ii. ram loves me the way one loves a devotee, but not the way one loves a wife. when he comes to my swayamvar and breaks shiva’s bow, i know that he is not a man but a god. a woman can give herself to a god, but she cannot be his lover. and so, as we barter our gold circlets and silver coins for lily-crowns and copper pieces, i learn to accept the small blessings he bestows upon me. we make our home in the womb of the panchavati forest, and with lakshman’s aid he builds a frugal house with a rustic sweetness, and my room they embellish with pretty trinkets and small statues of gods for my evening prayers. ram brings me petty jewels and patterned shawls from the nearest village, and flowers of the earth for me to wreath into my hair and distill into perfume when he goes hunting. but when my blood comes he disappears, as if i cannot pollute him with my presence, and it is lakshman who brings me my favourite seared fish and grinds herbs into paste for me to swallow, to allay my cramps. when ram kisses me, i taste not passion or lust but the satisfaction of a duty fulfilled. i am, in accordance with my sacred vows, the consort of a god. i am the ideal. but in truth, i cannot be his equal. when i ask him for the golden doe that leaps past our vision like a craven wanderer, he is reluctant. but i press him, to see how far i can go. i challenge him. he accepts. but deer can be demonesses. molten gold can make a cage.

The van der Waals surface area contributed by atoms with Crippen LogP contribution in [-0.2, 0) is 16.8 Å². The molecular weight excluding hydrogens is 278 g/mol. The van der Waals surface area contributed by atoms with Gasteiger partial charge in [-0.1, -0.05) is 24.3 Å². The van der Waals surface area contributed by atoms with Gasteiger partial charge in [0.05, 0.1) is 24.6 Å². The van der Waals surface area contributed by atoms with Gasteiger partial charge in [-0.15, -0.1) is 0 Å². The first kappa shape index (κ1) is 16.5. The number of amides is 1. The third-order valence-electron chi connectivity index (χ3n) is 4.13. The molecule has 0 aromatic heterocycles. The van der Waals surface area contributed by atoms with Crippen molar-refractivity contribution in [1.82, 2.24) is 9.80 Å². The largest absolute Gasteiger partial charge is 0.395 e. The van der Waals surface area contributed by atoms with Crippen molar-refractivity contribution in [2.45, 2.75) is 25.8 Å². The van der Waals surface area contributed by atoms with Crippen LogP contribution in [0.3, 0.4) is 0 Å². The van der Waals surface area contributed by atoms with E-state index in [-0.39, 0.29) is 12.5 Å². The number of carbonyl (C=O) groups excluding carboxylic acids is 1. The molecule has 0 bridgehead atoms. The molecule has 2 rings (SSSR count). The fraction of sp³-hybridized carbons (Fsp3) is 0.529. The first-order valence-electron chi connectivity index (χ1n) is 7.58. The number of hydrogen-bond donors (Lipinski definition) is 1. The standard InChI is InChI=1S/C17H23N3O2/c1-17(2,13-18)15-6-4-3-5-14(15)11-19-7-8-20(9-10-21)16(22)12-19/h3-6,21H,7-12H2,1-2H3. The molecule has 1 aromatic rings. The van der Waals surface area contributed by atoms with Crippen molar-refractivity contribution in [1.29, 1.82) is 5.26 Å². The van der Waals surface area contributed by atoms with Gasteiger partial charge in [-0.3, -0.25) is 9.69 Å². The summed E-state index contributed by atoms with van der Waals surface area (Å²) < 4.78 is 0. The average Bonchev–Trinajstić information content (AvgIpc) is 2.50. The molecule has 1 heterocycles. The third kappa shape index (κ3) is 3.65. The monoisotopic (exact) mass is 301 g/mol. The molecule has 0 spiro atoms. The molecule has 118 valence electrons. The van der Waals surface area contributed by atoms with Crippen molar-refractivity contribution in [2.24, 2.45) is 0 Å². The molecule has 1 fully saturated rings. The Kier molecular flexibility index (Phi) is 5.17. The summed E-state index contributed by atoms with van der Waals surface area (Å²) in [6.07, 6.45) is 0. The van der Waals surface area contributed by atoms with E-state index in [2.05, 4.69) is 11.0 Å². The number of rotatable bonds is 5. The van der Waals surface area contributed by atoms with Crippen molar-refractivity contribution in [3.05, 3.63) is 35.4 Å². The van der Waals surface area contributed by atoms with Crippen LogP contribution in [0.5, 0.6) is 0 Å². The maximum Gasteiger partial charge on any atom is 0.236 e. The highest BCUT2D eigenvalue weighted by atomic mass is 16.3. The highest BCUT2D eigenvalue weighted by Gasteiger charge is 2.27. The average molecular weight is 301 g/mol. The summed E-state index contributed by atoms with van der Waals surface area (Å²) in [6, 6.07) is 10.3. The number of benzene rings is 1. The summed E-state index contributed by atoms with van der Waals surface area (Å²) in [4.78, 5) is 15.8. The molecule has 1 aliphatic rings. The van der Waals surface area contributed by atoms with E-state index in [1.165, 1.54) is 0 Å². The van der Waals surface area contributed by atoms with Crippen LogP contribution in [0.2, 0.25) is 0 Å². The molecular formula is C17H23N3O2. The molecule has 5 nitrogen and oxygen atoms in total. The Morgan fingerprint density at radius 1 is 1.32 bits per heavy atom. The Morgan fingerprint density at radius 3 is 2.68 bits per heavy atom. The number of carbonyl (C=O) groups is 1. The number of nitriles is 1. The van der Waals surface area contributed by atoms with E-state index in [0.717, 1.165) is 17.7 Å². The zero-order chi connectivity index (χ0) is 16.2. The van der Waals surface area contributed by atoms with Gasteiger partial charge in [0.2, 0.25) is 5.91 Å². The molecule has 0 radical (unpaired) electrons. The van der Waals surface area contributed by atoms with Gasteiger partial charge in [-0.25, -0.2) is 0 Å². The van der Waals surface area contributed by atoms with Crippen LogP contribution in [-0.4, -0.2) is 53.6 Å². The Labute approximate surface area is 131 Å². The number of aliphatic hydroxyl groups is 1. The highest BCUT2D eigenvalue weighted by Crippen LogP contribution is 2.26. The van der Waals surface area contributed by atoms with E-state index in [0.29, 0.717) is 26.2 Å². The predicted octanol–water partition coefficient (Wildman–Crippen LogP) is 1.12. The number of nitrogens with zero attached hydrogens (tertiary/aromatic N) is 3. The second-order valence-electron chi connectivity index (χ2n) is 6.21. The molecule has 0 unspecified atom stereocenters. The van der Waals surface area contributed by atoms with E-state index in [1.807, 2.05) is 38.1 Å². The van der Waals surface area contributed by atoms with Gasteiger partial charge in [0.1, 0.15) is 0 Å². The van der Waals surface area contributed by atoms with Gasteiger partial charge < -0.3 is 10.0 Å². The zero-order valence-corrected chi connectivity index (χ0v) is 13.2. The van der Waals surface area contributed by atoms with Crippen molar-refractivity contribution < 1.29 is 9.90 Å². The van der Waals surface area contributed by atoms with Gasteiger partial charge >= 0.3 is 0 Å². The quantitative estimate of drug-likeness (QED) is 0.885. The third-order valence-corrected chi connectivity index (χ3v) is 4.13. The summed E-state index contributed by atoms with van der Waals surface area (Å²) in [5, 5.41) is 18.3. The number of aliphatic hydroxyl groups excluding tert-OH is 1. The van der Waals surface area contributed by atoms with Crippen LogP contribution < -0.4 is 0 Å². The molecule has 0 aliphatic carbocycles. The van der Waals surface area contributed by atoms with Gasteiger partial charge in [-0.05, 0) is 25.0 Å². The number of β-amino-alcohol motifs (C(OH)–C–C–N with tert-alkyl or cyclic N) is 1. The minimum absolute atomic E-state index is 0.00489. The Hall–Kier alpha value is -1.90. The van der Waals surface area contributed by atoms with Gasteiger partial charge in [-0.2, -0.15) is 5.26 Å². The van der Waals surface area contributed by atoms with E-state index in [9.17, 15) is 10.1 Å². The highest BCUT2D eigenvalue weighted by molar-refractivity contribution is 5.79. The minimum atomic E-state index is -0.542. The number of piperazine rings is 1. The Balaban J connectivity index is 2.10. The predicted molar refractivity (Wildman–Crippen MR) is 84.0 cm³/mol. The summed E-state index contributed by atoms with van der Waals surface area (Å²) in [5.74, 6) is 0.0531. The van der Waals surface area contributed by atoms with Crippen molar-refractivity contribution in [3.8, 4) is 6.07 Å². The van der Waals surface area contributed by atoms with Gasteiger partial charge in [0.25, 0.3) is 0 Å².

iii. ravana loves me the way one loves a prize, but not the way one loves a lover. he captures me and brings me to his kingdom of lanka. he is tireless in his courting, preening before me as a peacock does after a rainstorm, and polishing me like a porcelain marionette. he lathers me in gold-dipped necklaces from the south, and anklets and bracelets that catch the thin light. he drowns me in richly-spun fabrics and hordes of jewels – rubies, emeralds, lapis lazuli, carnelian. he watches me always, in his paradise garden. his maidservants dress me and his apsaras dance for me, but i am tired. he asks me to be his wife, to allow him to secure the only line he has not crossed, (for he watches me eat, watches me dress, watches me bathe, watches me sleep) but he grows impatient as i spurn him again and again. he wants to have me for a trophy, like the boars’ heads in his halls, like his other wives, polished and pristine as they are. i lose sleep and i lose hair. i abhor the smell of flowers, the smell of grass, the weight of riches and of misery. but the admission of defeat, the death knell of a renouncement, does not come easily. i cling despondently to a wisp of a wish, like the candy they spin at village fairs like airy cotton, melting fast on my tongue. i plan my escape. when hanuman, the magnificent monkey god, comes to me to tell me that he can carry me to safety, i tell him i will wait for my husband. but i am only buying time for myself. i am only buying hope. i am thinking – maybe there is a way for me to run.